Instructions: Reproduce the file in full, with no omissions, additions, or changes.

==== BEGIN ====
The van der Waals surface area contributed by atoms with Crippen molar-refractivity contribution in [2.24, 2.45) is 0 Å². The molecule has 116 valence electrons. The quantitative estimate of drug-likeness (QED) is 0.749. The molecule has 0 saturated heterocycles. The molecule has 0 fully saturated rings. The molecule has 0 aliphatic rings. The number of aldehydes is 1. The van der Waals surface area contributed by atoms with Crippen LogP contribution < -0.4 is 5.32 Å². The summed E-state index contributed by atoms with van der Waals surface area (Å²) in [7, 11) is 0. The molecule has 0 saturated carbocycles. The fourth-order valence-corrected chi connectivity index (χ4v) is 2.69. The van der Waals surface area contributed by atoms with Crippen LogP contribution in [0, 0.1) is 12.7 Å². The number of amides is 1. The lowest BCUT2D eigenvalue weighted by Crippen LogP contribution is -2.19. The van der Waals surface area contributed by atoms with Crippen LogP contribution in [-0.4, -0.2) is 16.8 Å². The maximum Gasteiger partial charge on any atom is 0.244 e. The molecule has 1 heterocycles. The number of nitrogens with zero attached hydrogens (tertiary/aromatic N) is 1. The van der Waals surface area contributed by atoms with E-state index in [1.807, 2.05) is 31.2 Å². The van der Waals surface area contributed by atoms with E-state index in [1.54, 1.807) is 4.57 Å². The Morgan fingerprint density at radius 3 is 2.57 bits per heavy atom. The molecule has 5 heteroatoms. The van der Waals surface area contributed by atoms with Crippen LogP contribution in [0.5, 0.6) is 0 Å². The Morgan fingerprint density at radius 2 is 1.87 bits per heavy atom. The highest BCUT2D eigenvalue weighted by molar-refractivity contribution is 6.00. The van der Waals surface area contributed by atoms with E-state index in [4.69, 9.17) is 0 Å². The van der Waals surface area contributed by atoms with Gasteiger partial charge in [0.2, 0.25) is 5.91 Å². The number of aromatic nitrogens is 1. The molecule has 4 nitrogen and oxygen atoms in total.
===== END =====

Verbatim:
The van der Waals surface area contributed by atoms with Crippen molar-refractivity contribution in [2.24, 2.45) is 0 Å². The molecule has 116 valence electrons. The quantitative estimate of drug-likeness (QED) is 0.749. The molecule has 0 saturated heterocycles. The molecule has 0 fully saturated rings. The molecule has 0 aliphatic rings. The number of aldehydes is 1. The van der Waals surface area contributed by atoms with Crippen LogP contribution < -0.4 is 5.32 Å². The summed E-state index contributed by atoms with van der Waals surface area (Å²) in [7, 11) is 0. The molecule has 0 saturated carbocycles. The fourth-order valence-corrected chi connectivity index (χ4v) is 2.69. The van der Waals surface area contributed by atoms with Crippen LogP contribution in [0, 0.1) is 12.7 Å². The number of amides is 1. The lowest BCUT2D eigenvalue weighted by Crippen LogP contribution is -2.19. The van der Waals surface area contributed by atoms with Crippen LogP contribution in [-0.4, -0.2) is 16.8 Å². The maximum Gasteiger partial charge on any atom is 0.244 e. The molecule has 1 heterocycles. The number of nitrogens with zero attached hydrogens (tertiary/aromatic N) is 1. The van der Waals surface area contributed by atoms with E-state index in [1.807, 2.05) is 31.2 Å². The van der Waals surface area contributed by atoms with E-state index in [1.54, 1.807) is 4.57 Å². The Morgan fingerprint density at radius 3 is 2.57 bits per heavy atom. The molecule has 5 heteroatoms. The van der Waals surface area contributed by atoms with Crippen LogP contribution in [0.5, 0.6) is 0 Å². The Morgan fingerprint density at radius 2 is 1.87 bits per heavy atom. The highest BCUT2D eigenvalue weighted by molar-refractivity contribution is 6.00. The van der Waals surface area contributed by atoms with E-state index in [4.69, 9.17) is 0 Å². The van der Waals surface area contributed by atoms with Gasteiger partial charge in [0.2, 0.25) is 5.91 Å². The number of aromatic nitrogens is 1. The molecule has 4 nitrogen and oxygen atoms in total.